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Kale-- can it be frozen?

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dimsumgirl May 26, 2013 12:52 PM

I went to the farmers market and got a generous amount of kale. I'm wondering if it would be okay to freeze it? Anyone tried that before?

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  1. foodieX2 RE: dimsumgirl May 26, 2013 01:20 PM

    I have but like frozen spinach it's best used in cooked dishes or blended dishes. The texture suffers when frozen.

    I often get way too much Kale in my CSA and when I do I freeze it. I use the frozen stuff in lasagna and other baked pasta dishes, in smoothies, hummus and even pesto.

    1. g
      grinchyheart RE: dimsumgirl May 26, 2013 01:26 PM

      I've frozen spinach & chard with no trouble. Whole leaves raw in ziploc bags, they get brittle when frozen, then I crumble it directly into soups, casseroles or wherever I need a bit of extra vegs. Just try a couple of leaves as an experiment.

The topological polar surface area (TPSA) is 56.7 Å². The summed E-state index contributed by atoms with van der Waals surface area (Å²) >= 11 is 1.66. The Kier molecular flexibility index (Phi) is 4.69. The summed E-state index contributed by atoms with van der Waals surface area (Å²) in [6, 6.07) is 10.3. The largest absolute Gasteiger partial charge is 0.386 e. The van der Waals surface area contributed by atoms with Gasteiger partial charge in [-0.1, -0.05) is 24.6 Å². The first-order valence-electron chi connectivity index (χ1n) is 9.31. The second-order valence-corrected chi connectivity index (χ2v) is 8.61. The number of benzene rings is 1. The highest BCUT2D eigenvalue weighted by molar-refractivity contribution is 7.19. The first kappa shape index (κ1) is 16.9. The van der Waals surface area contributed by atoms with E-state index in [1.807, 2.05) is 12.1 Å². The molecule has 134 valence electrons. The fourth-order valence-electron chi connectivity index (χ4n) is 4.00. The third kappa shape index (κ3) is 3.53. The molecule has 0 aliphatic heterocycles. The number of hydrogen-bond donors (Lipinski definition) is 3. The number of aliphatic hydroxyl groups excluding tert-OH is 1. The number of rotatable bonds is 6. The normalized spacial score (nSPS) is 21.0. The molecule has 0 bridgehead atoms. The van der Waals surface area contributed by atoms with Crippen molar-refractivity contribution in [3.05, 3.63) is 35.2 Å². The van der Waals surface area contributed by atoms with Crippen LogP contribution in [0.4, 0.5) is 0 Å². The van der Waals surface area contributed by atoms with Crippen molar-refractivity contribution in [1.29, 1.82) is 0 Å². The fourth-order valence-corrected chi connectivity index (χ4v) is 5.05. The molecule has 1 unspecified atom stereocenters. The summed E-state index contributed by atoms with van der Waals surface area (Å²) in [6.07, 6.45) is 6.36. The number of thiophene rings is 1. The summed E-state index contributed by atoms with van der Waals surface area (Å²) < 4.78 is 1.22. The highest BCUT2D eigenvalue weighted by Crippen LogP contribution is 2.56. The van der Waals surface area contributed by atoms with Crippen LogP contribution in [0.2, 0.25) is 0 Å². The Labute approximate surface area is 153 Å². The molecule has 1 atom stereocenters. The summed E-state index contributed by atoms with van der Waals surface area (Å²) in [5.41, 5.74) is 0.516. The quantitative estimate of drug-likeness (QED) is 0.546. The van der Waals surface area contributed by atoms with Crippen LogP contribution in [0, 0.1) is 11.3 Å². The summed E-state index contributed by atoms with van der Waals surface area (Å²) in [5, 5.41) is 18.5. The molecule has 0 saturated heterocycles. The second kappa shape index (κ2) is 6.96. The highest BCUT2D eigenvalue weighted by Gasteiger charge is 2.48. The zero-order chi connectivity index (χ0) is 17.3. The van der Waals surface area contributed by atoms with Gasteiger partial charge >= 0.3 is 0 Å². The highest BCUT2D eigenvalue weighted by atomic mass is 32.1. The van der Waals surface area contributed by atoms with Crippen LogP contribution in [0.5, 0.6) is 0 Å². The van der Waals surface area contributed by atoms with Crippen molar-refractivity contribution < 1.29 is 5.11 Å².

1. pikawicca RE: dimsumgirl May 26, 2013 01:40 PM

        Blanch, shock, and drain first.

        1. KarenDW RE: dimsumgirl May 26, 2013 11:53 PM

          I've frozen in ziplock bags. Wash and spin dry whole stripped leaves. Stuff into bag. After a few days, open the bag slightly, and crush with hands to "chop" the leaves, and then reseal the bag. Great for soups, stews, casseroles, smoothies. Not so great for kale chips or salads.

          1. l
            lagatta RE: dimsumgirl Nov 22, 2013 12:53 PM

            Frozen kale is extremely common in Dutch supermarkets. A classic Dutch dish is stampot, similar to colcannon, a mash of kale and potatoes (and whatever you like to add), often served with a smoked sausage somewhat similar to a kielbasa.

            I've often bought it when there, just to sauté with some olive oil and a bit of butter, as well as garlic and other seasonings. Freezing actually makes the kale less bitter, as well as making it far less tough; it means it takes less time to cook and more of its wonderful nutrients are preserved.

            I don't think eating it raw was at all customary in the northern European lands where it is a staple. This seems to be a recent development, using tender young kales in salads. And of course, you can use it in the famous Portuguese soup that uses a kind of kale.

            I find mature kale so hard to cook without turning it brownish and killing all the vitamins that I usually freeze it overnight after buying it at (Jean-Talon) market.

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